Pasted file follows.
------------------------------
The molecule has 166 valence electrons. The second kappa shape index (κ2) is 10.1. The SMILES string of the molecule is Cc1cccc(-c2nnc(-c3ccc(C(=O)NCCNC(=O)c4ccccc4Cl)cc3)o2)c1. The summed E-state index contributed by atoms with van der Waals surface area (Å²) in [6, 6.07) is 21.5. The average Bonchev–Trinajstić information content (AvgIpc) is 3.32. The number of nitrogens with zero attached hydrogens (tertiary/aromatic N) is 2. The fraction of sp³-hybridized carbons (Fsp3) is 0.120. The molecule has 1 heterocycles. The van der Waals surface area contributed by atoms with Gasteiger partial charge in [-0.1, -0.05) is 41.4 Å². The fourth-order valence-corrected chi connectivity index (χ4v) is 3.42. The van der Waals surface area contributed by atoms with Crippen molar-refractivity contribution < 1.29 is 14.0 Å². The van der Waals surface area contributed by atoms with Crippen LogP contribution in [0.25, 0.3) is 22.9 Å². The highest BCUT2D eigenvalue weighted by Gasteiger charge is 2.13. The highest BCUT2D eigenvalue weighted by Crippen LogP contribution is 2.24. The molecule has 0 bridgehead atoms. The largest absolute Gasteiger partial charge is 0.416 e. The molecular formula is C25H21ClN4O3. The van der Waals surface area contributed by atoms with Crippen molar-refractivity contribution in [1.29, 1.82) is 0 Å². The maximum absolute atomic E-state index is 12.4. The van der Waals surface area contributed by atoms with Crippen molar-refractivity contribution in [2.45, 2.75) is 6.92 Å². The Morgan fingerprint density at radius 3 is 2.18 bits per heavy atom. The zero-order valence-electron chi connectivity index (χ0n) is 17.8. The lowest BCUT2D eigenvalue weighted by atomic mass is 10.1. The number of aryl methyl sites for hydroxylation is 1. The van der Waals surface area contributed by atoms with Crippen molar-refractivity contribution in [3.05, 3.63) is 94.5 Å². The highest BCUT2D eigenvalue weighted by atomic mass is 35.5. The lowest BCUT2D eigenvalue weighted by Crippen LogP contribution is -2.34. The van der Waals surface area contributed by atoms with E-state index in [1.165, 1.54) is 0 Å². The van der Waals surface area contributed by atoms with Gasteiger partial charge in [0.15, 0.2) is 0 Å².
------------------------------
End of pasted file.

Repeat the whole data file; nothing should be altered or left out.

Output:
The molecule has 166 valence electrons. The second kappa shape index (κ2) is 10.1. The SMILES string of the molecule is Cc1cccc(-c2nnc(-c3ccc(C(=O)NCCNC(=O)c4ccccc4Cl)cc3)o2)c1. The summed E-state index contributed by atoms with van der Waals surface area (Å²) in [6, 6.07) is 21.5. The average Bonchev–Trinajstić information content (AvgIpc) is 3.32. The number of nitrogens with zero attached hydrogens (tertiary/aromatic N) is 2. The fraction of sp³-hybridized carbons (Fsp3) is 0.120. The molecule has 1 heterocycles. The van der Waals surface area contributed by atoms with Gasteiger partial charge in [-0.1, -0.05) is 41.4 Å². The fourth-order valence-corrected chi connectivity index (χ4v) is 3.42. The van der Waals surface area contributed by atoms with Crippen molar-refractivity contribution < 1.29 is 14.0 Å². The van der Waals surface area contributed by atoms with Crippen LogP contribution in [0.25, 0.3) is 22.9 Å². The highest BCUT2D eigenvalue weighted by Gasteiger charge is 2.13. The highest BCUT2D eigenvalue weighted by Crippen LogP contribution is 2.24. The molecule has 0 bridgehead atoms. The largest absolute Gasteiger partial charge is 0.416 e. The molecular formula is C25H21ClN4O3. The van der Waals surface area contributed by atoms with Crippen molar-refractivity contribution in [1.29, 1.82) is 0 Å². The maximum absolute atomic E-state index is 12.4. The van der Waals surface area contributed by atoms with Crippen molar-refractivity contribution in [2.45, 2.75) is 6.92 Å². The Morgan fingerprint density at radius 3 is 2.18 bits per heavy atom. The zero-order valence-electron chi connectivity index (χ0n) is 17.8. The lowest BCUT2D eigenvalue weighted by atomic mass is 10.1. The number of aryl methyl sites for hydroxylation is 1. The van der Waals surface area contributed by atoms with Crippen molar-refractivity contribution in [3.05, 3.63) is 94.5 Å². The highest BCUT2D eigenvalue weighted by atomic mass is 35.5. The lowest BCUT2D eigenvalue weighted by Crippen LogP contribution is -2.34. The van der Waals surface area contributed by atoms with E-state index in [1.165, 1.54) is 0 Å². The van der Waals surface area contributed by atoms with Gasteiger partial charge in [0.15, 0.2) is 0 Å².